He sees three scenarios where MODL will be of particular benefit:

  • companies with reliability offerings. For example service desks where it's hard to release a person for a whole day.
  • groups of people over different time zones who need flexibility. And for people who want to learn at home.
  • one instructor providing a global delivery, where you have participants in multiple classrooms.

Flexibility is of course a watchword for promoting this distance learning. 'One major advantage is the ability to train outside 9am to 5pm’ says Will Hawkins of QA-IQ, which is gearing up to offer the courses. One major client has engineers in South America and can't let them out on courses, but they want standardisation of their skills.'

Is this flexibility, however, enough to guarantee success?

'We know from our research that IT professionals generally are sceptical about e-learning,' says David Pardo, director of IT Skills Research. 'They are very positive about e-labs, but they don’t like self-paced e-learning, and they are still to be convinced about live virtual classrooms, because most of the early implementations have been hard to use.

'MODL is a great concept - its flexibility and versatility are beyond question - and it will win the hearts and minds of IT professionals if it succeeds in integrating the various elements to deliver truly interactive and effective learning.'

Richard Chappell, managing director of Learning Tree, however, believes MODL simply will not be as effective as classroom-based ILT.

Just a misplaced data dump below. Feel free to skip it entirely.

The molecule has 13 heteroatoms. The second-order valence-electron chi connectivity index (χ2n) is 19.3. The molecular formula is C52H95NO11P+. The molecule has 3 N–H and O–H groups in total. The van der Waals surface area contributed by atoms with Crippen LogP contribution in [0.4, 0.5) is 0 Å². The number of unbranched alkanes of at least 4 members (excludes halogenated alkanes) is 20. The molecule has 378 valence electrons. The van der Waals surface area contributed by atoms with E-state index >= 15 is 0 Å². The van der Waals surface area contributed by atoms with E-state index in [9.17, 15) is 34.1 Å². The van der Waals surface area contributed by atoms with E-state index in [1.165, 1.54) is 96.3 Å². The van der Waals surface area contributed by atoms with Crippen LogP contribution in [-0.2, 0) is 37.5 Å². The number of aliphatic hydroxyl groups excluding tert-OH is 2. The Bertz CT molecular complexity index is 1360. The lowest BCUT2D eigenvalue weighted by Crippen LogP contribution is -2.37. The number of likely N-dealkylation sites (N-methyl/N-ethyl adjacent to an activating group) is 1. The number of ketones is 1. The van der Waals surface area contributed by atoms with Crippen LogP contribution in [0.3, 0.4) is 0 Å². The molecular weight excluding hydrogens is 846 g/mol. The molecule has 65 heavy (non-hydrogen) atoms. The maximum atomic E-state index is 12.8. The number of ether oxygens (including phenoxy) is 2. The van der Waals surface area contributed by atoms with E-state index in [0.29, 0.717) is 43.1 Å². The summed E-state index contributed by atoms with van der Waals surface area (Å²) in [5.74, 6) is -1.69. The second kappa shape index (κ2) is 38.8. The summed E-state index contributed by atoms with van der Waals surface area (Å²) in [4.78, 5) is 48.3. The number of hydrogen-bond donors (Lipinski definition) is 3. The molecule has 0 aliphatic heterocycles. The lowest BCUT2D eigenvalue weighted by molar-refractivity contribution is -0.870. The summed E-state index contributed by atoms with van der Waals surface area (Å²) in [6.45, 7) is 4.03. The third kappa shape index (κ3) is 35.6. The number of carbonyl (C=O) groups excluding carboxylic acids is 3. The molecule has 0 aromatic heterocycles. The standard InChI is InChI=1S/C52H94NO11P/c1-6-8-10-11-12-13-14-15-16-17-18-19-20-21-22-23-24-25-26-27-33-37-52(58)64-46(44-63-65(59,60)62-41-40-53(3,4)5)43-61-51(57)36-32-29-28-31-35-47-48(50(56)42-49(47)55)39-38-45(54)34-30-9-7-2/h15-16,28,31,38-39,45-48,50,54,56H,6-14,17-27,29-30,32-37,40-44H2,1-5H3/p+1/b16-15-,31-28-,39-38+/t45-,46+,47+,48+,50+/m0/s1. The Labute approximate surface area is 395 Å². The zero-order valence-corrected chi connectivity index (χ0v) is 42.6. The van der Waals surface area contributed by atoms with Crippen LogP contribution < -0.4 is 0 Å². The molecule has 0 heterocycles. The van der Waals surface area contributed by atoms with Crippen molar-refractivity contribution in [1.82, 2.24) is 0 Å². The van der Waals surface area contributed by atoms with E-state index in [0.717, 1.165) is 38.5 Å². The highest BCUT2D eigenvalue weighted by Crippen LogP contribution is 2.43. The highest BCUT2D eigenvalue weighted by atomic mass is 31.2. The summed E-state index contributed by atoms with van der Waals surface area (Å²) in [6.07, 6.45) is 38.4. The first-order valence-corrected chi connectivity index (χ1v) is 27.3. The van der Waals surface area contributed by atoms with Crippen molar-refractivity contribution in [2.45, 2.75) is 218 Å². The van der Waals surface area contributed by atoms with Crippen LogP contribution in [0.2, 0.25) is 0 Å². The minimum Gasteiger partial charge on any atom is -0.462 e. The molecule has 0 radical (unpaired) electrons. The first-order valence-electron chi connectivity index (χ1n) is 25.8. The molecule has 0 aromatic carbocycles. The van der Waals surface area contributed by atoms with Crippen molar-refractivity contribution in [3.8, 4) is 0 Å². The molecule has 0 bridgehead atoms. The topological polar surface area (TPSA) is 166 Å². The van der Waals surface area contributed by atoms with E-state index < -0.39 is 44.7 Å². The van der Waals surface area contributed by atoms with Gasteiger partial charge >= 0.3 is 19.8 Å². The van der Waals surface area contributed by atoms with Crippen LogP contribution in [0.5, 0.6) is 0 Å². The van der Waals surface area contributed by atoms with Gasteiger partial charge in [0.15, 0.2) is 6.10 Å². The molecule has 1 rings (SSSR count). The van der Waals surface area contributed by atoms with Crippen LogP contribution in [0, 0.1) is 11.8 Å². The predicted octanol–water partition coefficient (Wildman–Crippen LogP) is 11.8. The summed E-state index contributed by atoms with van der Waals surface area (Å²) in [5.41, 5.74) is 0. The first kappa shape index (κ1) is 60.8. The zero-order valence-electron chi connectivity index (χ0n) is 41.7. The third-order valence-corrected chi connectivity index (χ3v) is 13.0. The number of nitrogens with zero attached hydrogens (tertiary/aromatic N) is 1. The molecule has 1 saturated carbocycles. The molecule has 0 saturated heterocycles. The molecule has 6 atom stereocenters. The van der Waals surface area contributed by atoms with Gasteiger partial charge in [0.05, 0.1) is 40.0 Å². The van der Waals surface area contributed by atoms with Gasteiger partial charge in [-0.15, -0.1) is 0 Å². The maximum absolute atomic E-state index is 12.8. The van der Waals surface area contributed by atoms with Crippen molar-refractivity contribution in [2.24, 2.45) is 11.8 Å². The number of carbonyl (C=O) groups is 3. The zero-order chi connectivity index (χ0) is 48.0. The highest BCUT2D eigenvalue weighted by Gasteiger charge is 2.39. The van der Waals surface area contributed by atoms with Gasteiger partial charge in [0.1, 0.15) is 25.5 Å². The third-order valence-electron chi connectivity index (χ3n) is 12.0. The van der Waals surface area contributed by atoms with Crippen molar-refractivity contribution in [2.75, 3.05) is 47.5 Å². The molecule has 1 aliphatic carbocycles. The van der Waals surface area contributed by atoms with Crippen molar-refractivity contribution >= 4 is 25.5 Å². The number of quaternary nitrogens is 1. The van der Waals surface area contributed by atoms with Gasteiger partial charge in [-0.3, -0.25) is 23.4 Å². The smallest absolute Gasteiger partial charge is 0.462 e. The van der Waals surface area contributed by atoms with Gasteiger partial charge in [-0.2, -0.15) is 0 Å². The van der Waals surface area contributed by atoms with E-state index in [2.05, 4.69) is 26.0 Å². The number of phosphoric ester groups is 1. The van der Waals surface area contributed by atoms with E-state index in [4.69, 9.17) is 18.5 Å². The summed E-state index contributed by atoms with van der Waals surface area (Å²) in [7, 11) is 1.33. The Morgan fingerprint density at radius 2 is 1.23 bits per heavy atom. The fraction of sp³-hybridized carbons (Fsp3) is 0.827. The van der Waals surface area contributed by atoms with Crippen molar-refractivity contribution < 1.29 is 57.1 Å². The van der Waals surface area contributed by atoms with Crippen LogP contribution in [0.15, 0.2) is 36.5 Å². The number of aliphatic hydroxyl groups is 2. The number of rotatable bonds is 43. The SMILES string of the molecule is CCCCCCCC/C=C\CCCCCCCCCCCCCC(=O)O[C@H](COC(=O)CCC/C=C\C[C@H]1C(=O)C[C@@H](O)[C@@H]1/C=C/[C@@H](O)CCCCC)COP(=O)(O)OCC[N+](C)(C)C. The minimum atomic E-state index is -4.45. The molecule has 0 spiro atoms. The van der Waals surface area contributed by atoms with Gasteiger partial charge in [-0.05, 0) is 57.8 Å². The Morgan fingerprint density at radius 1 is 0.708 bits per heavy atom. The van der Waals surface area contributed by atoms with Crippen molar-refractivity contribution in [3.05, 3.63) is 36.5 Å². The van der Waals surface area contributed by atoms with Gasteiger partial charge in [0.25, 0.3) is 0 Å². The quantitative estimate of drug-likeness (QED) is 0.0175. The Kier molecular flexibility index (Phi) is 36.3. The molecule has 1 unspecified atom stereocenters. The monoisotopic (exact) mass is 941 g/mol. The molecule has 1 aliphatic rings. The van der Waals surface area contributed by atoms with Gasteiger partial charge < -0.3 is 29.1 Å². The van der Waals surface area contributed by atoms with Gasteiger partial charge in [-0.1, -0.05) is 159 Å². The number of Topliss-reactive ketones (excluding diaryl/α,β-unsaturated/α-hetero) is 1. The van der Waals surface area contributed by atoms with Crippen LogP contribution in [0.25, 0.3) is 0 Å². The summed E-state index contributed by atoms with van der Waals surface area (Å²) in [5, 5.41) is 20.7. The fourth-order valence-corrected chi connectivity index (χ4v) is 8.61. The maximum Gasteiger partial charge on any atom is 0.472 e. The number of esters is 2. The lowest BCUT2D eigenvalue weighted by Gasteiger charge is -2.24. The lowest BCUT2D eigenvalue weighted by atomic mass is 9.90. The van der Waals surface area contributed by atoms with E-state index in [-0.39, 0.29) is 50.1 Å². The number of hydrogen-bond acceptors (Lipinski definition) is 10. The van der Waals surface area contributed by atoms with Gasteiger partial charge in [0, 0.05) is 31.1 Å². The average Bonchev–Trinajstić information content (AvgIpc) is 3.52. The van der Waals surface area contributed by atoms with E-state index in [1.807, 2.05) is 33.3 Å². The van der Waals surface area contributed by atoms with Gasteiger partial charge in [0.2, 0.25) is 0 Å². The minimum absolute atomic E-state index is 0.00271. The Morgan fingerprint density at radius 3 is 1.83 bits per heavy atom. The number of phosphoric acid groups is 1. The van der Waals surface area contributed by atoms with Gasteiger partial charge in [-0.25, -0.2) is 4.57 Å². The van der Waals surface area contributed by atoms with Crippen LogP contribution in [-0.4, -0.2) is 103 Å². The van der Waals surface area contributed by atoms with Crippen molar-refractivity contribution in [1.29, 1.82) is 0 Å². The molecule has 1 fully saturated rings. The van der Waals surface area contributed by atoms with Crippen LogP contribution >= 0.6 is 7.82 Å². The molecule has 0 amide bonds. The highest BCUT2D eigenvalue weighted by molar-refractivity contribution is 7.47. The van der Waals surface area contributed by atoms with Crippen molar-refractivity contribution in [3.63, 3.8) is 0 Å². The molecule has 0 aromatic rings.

'There's no question the technology can do it, and on paper it's very neat, but learning in this way is a bit like trying to go to Bognor by bicycle compared to taking the train,' he says.

'I'm not against e-learning but think its place is more for bite-sized chunks of learning, for example, of Excel or PowerPoint,' he says. 'I don't think this sort of delivery is right for full-on technical courses for IT professionals.

'I think that the drop-out rate will be high with this sort of training, whereas it's rare for anyone to drop out of a week-long course. I can guarantee a buyer that after one week in the classroom the student will be skilled, equipped and competent. I wouldn't have the confidence to do so with distance learning.

'To see if this is really good value, you should consider if skills transfer will have taken place after the course, as well as potential cost savings.'

Good completion rates would help make a case for MODL, suggests Chappell, but, Crowe says they do not have enough data points to do so yet.

It is indeed still early days for MODL. 'Counting pilots and course offering around 400 students so far have experienced the MODL course,' says Johnson.

'As it's still only in its first year, we are gathering intelligence on which courses work best. We are still investigating which audience and which subject areas work best.

'In this financial year, ending June 2008, we will also roll out four courses in Windows Server 2008 and our top-selling developer course, Developing Microsoft ASP.NET Web Applications Using Visual Studio .NET.'

Two training companies, QA-IQ and New Horizons, have signed up to offer MODL in the UK and are planning to start running courses in a few weeks' time. It's also a product that may appeal to start-up providers, given that no buildings and little equipment is needed to deliver it.

Of course, given that MODL is delivered via distance learning, there's always the option of buying a course from a provider in another country.

www.microsoft.com/learning/modl

November 2007